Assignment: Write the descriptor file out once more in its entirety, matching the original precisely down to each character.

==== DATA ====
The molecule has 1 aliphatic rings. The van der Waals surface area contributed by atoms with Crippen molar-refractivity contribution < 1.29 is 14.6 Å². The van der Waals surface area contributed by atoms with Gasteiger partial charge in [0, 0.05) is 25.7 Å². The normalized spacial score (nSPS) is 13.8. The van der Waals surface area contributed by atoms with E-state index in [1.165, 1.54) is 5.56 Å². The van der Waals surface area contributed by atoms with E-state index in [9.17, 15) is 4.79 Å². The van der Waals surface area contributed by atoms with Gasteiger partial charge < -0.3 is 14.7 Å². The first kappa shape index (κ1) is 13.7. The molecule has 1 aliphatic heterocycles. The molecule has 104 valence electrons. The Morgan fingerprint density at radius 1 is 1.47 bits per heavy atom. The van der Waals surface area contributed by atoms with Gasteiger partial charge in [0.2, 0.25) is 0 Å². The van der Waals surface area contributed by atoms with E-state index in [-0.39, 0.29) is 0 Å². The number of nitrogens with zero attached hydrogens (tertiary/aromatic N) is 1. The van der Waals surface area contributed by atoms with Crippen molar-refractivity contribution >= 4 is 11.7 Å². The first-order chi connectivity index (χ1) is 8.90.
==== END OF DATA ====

The molecule has 1 aliphatic rings. The van der Waals surface area contributed by atoms with Crippen molar-refractivity contribution < 1.29 is 14.6 Å². The van der Waals surface area contributed by atoms with Gasteiger partial charge in [0, 0.05) is 25.7 Å². The normalized spacial score (nSPS) is 13.8. The van der Waals surface area contributed by atoms with E-state index in [1.165, 1.54) is 5.56 Å². The van der Waals surface area contributed by atoms with E-state index in [9.17, 15) is 4.79 Å². The van der Waals surface area contributed by atoms with Gasteiger partial charge < -0.3 is 14.7 Å². The first kappa shape index (κ1) is 13.7. The molecule has 1 aliphatic heterocycles. The molecule has 104 valence electrons. The Morgan fingerprint density at radius 1 is 1.47 bits per heavy atom. The van der Waals surface area contributed by atoms with Gasteiger partial charge in [0.2, 0.25) is 0 Å². The van der Waals surface area contributed by atoms with E-state index in [-0.39, 0.29) is 0 Å². The number of nitrogens with zero attached hydrogens (tertiary/aromatic N) is 1. The van der Waals surface area contributed by atoms with Crippen molar-refractivity contribution >= 4 is 11.7 Å². The first-order chi connectivity index (χ1) is 8.90.